Neil O’Brien is MP for Harborough.
What is Corbynomics? It goes without saying that it’s a much more extreme economic programme than Labour have ever had before. And that government will spend, tax and borrow more. But Labour have a lot more damaging, half-baked and dangerous ideas.
No-one is thinking about them at the moment, but the scary thing is that within weeks these ideas could be affecting your house, your pension and your job.
For me, the most frustrating thing is that Labour have identified various important issues, but their proposed “solutions” would make matters worse. Let’s look at a couple of examples.
Seizing 10 per cent of all large companies’ shares
Lots of people, including me, worry that current corporate structures create pressures that make managers behave in a short-termist way, squeezing investment to hit short term profit targets and dragging down productivity growth. I’m concerned that publicly quoted firms are beholden to increasingly transient shareholders, interested in immediate returns. They certainly invest far less than privately owned firms who can take a longer-term view.
But my answer to this would be to change the tax treatment of investment, and increase capital allowances so that there’s no disincentive to invest.
Labour’s answer, in contrast, is to forcibly transfer 10 per cent of all companies shares to create a sort of employee-ownership-at-gunpoint.
This is a terrible idea, which would make investment into the UK dry up overnight. After all, if government can steal ten per cent of your shares, what’s to stop them coming back for the rest? Labour protest that the shares are not being stolen – just given to the workers. But that’s a lie, as they also propose that a Labour-run Treasury would take the great majority of the dividends that those shares attract. At the moment, these are owned by savings and pension funds – so the money is ultimately coming out of your pocket.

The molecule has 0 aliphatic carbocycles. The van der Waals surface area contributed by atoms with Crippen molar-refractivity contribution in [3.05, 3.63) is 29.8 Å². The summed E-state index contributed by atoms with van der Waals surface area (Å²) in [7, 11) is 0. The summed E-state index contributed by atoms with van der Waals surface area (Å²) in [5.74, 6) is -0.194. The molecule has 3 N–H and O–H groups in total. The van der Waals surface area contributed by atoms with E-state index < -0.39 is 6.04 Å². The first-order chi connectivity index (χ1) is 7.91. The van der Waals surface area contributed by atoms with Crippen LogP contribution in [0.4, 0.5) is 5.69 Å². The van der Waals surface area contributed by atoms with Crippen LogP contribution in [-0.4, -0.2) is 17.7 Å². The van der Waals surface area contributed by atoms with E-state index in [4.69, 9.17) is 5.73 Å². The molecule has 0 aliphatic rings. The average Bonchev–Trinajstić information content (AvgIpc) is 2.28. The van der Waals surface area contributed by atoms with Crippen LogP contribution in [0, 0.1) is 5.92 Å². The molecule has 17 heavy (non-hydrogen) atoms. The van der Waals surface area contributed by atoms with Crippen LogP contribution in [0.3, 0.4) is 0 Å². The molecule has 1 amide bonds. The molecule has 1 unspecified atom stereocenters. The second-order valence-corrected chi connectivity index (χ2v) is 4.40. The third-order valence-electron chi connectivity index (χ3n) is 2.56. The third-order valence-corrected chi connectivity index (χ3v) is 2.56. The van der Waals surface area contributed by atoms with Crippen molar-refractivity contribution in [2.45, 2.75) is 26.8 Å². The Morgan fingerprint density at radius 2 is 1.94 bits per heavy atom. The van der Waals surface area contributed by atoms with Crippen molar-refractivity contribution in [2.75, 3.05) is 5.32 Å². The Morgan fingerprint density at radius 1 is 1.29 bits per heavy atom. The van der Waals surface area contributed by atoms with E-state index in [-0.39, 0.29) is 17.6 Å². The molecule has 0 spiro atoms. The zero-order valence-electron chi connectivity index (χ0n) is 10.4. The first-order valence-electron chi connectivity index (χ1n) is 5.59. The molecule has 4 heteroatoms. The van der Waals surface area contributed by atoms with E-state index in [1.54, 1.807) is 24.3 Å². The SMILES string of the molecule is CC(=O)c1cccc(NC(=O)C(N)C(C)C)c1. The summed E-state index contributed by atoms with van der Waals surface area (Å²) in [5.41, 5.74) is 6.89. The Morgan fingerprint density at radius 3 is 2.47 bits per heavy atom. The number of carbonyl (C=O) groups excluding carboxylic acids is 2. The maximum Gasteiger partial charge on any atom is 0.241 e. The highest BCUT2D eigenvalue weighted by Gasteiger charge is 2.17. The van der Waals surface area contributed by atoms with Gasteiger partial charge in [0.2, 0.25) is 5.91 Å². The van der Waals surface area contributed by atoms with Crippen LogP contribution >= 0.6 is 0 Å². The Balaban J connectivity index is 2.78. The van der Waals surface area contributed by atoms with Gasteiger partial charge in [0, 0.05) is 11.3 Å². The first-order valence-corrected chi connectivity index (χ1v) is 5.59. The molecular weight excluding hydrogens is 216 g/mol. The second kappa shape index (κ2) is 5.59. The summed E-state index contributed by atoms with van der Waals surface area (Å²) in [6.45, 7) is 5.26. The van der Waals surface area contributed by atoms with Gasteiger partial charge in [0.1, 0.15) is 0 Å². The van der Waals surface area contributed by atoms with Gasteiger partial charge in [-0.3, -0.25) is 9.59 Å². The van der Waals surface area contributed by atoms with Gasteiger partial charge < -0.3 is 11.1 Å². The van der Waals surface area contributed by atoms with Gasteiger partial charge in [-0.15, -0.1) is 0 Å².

The total value of the shares stolen by government would be around £300 billion, according to the Financial Times. For comparison, raising the basic rate of tax by one per cent raises £4.5 billion a year, so you can see what a vast tax grab this would be.
Forcing people to sell their properties at a price set by government, and control rents
There are major issues about the balance of rented and owner-occupied property in Britain. We had a long period when the number of properties being moved into the rent-to-buy sector was outstripping the number built, meaning owner occupation fell dramatically. Between 1996 and 2016, the home ownership rate among middle income people aged 25-34 fell from 65 per cent to 27 per cent.
However, in 2015 the Conservative Government reformed the tax treatment of rent to buy and second homes, and in the years since we have seen homeownership rebounding upwards, with both ownership and the rented sector growing in a more balanced way. There are lots more things we could do to grow home ownership.
Corbynista Labour doesn’t really believe in home ownership. They are nostalgic for the world of the 1970s, where around two thirds of households in places like Islington lived in social housing. But they know ownership is popular.
So they have announced the “private sector right to buy”. This will give private tenants the right to make their landlords sell their properties to them at a discount.
In an interview last week, John McDonnell made it clear that government would set the price: “You’d want to establish what is a reasonable price, you can establish that and then that becomes the right to buy,” he said. “You (the government) set the criteria. I don’t think it’s complicated.”